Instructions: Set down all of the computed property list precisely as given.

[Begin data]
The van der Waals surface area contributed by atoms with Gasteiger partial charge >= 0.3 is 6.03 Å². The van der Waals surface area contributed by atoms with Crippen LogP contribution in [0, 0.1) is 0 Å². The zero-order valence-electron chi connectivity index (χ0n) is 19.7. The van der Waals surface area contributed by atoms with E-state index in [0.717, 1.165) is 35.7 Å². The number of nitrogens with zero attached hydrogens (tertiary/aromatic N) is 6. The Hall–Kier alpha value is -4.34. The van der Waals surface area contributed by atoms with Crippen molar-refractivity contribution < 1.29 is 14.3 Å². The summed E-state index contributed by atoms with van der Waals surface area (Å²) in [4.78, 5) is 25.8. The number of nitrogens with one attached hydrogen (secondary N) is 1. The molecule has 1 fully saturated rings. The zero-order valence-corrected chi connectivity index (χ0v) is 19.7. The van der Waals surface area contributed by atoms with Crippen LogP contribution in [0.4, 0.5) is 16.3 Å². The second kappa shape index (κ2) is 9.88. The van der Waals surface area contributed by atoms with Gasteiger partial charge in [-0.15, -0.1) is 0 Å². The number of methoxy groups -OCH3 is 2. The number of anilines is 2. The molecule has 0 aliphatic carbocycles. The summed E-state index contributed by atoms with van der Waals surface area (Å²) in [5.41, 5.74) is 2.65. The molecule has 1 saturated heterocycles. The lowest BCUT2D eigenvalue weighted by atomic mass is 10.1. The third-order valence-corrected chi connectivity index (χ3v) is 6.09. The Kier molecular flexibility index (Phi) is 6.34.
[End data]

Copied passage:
The van der Waals surface area contributed by atoms with Gasteiger partial charge >= 0.3 is 6.03 Å². The van der Waals surface area contributed by atoms with Crippen LogP contribution in [0, 0.1) is 0 Å². The zero-order valence-electron chi connectivity index (χ0n) is 19.7. The van der Waals surface area contributed by atoms with E-state index in [0.717, 1.165) is 35.7 Å². The number of nitrogens with zero attached hydrogens (tertiary/aromatic N) is 6. The Hall–Kier alpha value is -4.34. The van der Waals surface area contributed by atoms with Crippen molar-refractivity contribution < 1.29 is 14.3 Å². The summed E-state index contributed by atoms with van der Waals surface area (Å²) in [4.78, 5) is 25.8. The number of nitrogens with one attached hydrogen (secondary N) is 1. The molecule has 1 fully saturated rings. The zero-order valence-corrected chi connectivity index (χ0v) is 19.7. The van der Waals surface area contributed by atoms with Crippen LogP contribution in [0.4, 0.5) is 16.3 Å². The second kappa shape index (κ2) is 9.88. The van der Waals surface area contributed by atoms with Gasteiger partial charge in [-0.15, -0.1) is 0 Å². The number of methoxy groups -OCH3 is 2. The number of anilines is 2. The molecule has 0 aliphatic carbocycles. The summed E-state index contributed by atoms with van der Waals surface area (Å²) in [5.41, 5.74) is 2.65. The molecule has 1 saturated heterocycles. The lowest BCUT2D eigenvalue weighted by atomic mass is 10.1. The third-order valence-corrected chi connectivity index (χ3v) is 6.09. The Kier molecular flexibility index (Phi) is 6.34.